What curriculum are you using?

What curriculum are you using?

The question of curriculum often gives rise to unnecessary confusion, perhaps because those often called upon the answer the question, rarely have a direct answer like “CBSE,” or “Waldorf,” or “Khan.”  It ends up as “We are a little Waldorfy” or “We mix and match,” or “Life is our curriculum” or “Why put knowledge into boxes and give your kids worksheets when you can give them the world?” This leaves a beatific smile on the face of the one who answered, but a blank and almost apologetic look on the one who asked the (apparently silly) question.

A prevailing misconception among homeschoolers is that there are those who follow curriculum and those who don’t. And those who sometimes kind of do. And that these two directions towards and away from curriculum, worksheets and structured educational activity define a linear spectrum of those on the one hand who follow curriculum and conventional educational goals, called “homeschoolers,” and “unschoolers” on the other, dismissing them in the name of free thinking.

Let me take this opportunity to step up to the soapbox and say that this is not a meaningful distinction between homeschooling and unschooling. Learning without textbooks and planned lessons will not automatically throw you into the weird wild world of “unschooling” unless you choose to go there. Dissing curriculum (e.g. saying “I don’t use curriculum”) will not automatically make you an unschooler charting brave new paths. Nor will using a worksheet or textbook (or – gasp – bedtime) demote you from the coolness that is unschooling.

When I think of curriculum, I think of currents – roaring ocean currents and also whispering currents as the rain drops through the soil and seeks out other drops through capillary action.  I think of thoughts sailing along rivers and tributaries, or lighting along ever branching out networks in the brain.  I think of roots, rooting deep into the ground, seeking moisture and and drawing nutrients towards themselves.

When we apply fertilizer to a plant, then the roots need not extend as far for us to see results.  The plant grows, the fruit or vegetable gains weight.  Fertilizer can only give a plant the nutrients it contains.  When we nourish the soil, the numerous organisms living in it make not only six or seven micronutrients but hundreds of them and the plant works within that ecosystem.  The fruit or vegetable may gain less weight, but its nutrients come from deep within the soil where the roots have taken time to reach.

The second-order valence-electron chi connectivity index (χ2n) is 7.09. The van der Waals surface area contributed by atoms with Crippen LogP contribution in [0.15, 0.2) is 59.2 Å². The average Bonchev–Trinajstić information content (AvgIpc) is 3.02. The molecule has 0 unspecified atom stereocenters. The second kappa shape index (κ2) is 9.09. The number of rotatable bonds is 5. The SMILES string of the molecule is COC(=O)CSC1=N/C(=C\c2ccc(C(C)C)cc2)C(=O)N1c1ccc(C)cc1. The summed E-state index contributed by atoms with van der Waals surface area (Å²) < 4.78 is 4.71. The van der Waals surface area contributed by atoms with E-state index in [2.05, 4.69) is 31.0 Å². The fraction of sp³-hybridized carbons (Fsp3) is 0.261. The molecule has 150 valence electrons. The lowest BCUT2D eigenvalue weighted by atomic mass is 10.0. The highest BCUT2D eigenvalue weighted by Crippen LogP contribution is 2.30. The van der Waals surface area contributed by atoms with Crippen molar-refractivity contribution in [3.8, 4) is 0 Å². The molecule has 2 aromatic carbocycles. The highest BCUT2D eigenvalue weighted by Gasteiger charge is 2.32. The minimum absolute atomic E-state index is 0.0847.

Jonathan Kozol writes about a student who was failing tests in school (“The Road to Rome,” in Shame of the Nation, pg . 130.):

He often misses what most others think to be the “main point” of an essay he has read or lecture he has heard, which may be one reason why the comprehension questions on a standardized exam sometimes befuddled him. Instead, he often tends to fasten on a piece of what he’s read or heard that corresponds to something he already cares about and finds his own unusual back-channel to the essence of the work or to the meaning of the man, which leaves him with a sense of intimate association.

Those channels, taking the student from one idea to another, are the student’s own curriculum.  They may lead him to people, places, books, even textbooks, but it is his own inner curriculum that is leading him.  The books may also open up further channels, provoking further paths of inquiry.

Of this approach to learning, that I am calling the inner curriculum, Jonathan Kozol writes,

One result of this, I think, is that his memories of these encounters with a person, or a passage of prose writing, or a poem, linger in his mind …

This inner curriculum is so strong that even if one must go through a program dictated by others, it will still find ways to express itself, just as a river finds its way around a dam or grass still grows through paved roads, and the memories of meaningful encounters linger.  This is the curriculum that you are already using, and will always use.  If you are at the same time following a Standardized Curriculum from a Board of Education, your inner guide will help you latch on to what nourishes you and it will also help you to forget what is useless and keep the mind free to learn, discover and rediscover.

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4 Comments

  1. 10 August 2012 at 5:35 pm

    Loved it Aravinda..first time I’ve read about “curriculum” without the boundaries of unschoolers or homeschoolers!

  2. Sandra Dodd said,

    10 August 2012 at 6:12 pm

    The “right answer” should be ABeka or Sonlight, and nearly any other answer IS a significant divide in the world of homeschoolers. A curriculum, and a course, are pre-set. Horse-races pre-determined. The course, and the competition, are deep within the meaning and have been for a long time. http://www.etymonline.com/index.php?term=curriculum

  3. chhaya said,

    11 August 2012 at 3:20 am

    last para says it all. good one

  4. 2 November 2013 at 7:48 am

    […] Her path was as much influenced by the existence of the main road, which she found unattractive, perhaps because it was too neat, orderly, paved and fixed, as by any particular feature of the open lot and winding alley paths. Though the path may not be there on the ground, the path is there in the mind, and that directs one’s footsteps on the ground.  Every time we take a step, there is something behind our step, leading us to take this step and not some other step.  And one step leads to another. Related: What curriculum are you using? […]


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